Hearing that accent you think of sun drenched fields full of slow talking people a pickin' of the ole cotton with stately white pillared mansions shimmering in the background and full of graceful southern belles all dressed in their finery and sipping on their mint juleps.
I was surprised to read that a lot of Americans don't rate the Southern accent too highly.......I think it's loads nicer than the so called American Valley Girls accent, and that's for sure....now that really does grate...big time. It's as if it's specifically cultivated to irritate, and why do they make it sound almost babyish, as if they are still at junior school, or whatever grading the Americans give to the earlier stages of education over there? And later on it sort of degenerates into a throaty kind of huskiness.....not so good. No indeedy weedy...it sure ain't.
Actually "ain't" is still widely used in some English English accents, from Cockney to Southern and West Country English accents.
I think it's the negative perception that people have of Southerners that gives the Southern accent its bad reputation.
Talking of the film "Gone With the Wind" - one of the greatest ever classics of the silver screen (pre TV that is) ....of the four actors/actresses playing the parts of the main characters in the story - Rhett, Scarlett, Melanie and Ashley - only one was American born - the other three were all British born.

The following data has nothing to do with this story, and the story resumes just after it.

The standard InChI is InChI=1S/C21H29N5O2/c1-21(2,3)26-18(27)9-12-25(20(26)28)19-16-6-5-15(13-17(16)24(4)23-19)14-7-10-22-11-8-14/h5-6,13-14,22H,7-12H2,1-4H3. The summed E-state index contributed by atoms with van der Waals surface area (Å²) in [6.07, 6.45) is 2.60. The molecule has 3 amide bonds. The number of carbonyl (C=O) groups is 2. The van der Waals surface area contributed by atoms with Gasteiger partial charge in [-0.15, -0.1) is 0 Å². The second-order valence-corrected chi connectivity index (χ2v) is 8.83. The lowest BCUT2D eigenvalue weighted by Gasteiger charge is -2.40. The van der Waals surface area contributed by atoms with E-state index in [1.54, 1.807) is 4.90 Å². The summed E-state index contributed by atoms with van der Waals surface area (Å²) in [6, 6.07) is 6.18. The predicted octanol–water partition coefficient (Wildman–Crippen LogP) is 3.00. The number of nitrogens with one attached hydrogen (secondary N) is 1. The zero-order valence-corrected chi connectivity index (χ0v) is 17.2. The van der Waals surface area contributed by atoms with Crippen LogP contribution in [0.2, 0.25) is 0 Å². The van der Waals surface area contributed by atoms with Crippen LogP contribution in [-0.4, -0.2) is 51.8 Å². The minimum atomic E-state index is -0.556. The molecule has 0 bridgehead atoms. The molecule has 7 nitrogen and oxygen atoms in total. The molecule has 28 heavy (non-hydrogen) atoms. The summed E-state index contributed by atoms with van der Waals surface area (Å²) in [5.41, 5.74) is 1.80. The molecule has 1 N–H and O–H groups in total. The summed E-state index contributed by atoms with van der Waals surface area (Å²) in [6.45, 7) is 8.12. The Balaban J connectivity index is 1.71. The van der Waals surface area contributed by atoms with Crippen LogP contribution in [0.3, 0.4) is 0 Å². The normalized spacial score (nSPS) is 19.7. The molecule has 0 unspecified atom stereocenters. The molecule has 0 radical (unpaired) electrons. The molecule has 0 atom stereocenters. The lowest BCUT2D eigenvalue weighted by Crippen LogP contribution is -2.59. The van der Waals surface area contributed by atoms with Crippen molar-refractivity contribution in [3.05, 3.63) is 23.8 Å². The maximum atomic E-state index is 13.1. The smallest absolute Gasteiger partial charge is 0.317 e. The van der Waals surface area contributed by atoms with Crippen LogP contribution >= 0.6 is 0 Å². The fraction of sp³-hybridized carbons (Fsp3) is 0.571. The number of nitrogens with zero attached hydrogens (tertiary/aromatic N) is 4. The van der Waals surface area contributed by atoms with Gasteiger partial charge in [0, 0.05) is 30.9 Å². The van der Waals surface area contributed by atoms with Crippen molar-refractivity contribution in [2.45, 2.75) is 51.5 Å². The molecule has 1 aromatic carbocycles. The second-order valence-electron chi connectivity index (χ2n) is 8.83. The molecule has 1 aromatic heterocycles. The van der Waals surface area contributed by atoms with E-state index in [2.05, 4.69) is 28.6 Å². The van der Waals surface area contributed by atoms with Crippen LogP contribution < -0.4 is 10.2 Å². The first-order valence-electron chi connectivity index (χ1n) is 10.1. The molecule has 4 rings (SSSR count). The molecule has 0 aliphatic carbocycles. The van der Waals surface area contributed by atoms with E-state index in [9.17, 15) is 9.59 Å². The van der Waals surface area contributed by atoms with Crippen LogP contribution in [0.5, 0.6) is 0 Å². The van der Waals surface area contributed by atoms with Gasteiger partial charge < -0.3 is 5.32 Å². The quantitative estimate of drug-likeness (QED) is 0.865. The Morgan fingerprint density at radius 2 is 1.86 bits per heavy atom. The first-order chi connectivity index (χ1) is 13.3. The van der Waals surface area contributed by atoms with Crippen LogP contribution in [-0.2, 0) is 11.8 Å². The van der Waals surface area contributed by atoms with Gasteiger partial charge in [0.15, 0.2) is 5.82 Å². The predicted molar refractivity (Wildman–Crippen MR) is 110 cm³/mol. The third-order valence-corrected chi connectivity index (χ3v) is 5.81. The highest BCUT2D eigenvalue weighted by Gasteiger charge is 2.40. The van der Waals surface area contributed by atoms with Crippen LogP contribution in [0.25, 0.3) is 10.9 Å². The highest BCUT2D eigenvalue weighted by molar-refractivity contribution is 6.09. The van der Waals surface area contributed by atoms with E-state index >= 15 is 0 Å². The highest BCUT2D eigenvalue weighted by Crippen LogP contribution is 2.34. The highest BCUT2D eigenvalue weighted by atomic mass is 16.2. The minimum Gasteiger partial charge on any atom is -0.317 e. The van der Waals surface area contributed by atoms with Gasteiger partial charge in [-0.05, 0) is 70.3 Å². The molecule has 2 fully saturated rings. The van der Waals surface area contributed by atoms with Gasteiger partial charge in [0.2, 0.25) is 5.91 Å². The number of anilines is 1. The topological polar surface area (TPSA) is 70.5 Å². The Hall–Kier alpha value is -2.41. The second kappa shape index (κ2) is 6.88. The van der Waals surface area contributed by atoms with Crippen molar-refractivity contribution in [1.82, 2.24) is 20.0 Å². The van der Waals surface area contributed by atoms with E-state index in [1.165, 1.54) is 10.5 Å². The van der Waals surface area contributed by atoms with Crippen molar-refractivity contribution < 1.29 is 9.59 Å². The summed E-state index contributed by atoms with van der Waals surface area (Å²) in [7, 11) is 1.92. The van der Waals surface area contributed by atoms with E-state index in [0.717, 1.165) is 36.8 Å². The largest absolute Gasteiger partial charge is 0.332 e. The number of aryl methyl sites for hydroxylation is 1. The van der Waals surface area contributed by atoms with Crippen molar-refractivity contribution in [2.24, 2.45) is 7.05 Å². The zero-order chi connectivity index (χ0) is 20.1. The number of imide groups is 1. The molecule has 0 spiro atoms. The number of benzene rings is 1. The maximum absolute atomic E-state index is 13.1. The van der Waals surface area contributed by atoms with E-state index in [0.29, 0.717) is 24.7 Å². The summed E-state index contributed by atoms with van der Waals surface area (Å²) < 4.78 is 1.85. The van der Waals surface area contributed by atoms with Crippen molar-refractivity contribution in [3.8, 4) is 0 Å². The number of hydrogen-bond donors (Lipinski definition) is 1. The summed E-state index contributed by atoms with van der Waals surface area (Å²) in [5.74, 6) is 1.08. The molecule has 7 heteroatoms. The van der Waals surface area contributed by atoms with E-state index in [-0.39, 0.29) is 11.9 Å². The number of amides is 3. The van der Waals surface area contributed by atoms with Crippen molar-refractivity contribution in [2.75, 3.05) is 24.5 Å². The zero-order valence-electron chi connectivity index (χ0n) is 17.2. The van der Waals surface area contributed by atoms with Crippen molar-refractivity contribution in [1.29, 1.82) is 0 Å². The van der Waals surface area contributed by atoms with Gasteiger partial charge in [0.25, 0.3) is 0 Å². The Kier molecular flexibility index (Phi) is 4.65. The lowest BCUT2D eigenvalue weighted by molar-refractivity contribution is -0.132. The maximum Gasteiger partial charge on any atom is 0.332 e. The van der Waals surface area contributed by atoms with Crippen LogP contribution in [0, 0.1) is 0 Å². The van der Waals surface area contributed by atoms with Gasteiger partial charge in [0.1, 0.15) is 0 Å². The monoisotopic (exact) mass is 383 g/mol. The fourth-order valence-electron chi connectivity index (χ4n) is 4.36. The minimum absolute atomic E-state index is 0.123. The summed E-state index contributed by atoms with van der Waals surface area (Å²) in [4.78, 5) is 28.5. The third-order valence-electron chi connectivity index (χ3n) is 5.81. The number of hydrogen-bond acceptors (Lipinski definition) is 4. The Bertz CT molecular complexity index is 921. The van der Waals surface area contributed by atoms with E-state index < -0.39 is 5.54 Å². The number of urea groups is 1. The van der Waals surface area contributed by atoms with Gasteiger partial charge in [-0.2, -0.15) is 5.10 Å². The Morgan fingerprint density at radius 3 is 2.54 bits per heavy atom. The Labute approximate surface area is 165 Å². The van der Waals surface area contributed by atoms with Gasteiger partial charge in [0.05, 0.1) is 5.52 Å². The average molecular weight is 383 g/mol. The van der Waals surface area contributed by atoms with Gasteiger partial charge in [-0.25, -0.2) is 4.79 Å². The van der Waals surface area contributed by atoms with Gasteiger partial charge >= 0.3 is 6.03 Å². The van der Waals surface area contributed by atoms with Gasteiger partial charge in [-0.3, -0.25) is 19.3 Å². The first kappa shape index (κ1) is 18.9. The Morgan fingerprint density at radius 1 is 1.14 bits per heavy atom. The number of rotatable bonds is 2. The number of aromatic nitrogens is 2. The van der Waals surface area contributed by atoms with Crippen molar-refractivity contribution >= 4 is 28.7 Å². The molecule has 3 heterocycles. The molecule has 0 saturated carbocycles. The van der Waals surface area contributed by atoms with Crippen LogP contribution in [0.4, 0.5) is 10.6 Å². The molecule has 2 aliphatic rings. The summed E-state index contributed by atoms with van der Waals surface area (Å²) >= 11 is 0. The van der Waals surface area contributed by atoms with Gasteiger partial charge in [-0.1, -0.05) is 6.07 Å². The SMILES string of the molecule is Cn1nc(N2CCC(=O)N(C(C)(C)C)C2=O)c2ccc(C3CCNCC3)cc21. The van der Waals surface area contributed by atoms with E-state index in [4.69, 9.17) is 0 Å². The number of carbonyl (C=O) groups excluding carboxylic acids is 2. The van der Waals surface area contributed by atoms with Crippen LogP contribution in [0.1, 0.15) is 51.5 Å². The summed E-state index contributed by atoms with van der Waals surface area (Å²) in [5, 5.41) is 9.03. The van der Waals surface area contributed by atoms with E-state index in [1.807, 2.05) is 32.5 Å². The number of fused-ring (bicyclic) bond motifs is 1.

American: Clark Gable (Rhett)
British: Vivien Leigh (Scarlett) - a year after the film was made
in 1939 she married Laurence Olivier in London. She
died in her mansion in Buckinghamshire in 1967.
Olivia de Havilland (long suffering Melanie - although born
in Japan her parents were British, and the only one of the
four still living)
Leslie Howard (Ashley; although British, born in London,
his father was German who changed his name to an
English one and married an English woman. Leslie Howard
was a passenger in a plane flying from Portugal to England
in 1943 when it was shot down over Biscay by the
Luftwaffe, who mistakenly thought Winston Churchill was
on board - so the story goes, never proved. Anyway,
Howard landed in the drink and it was curtains for him).
It's incredible that three of the four main actors were British - in an American film, having about the most turbulent of times in American history, the mid 19th century Civil War, as the background to the whole epic. That's very strange in my opinion.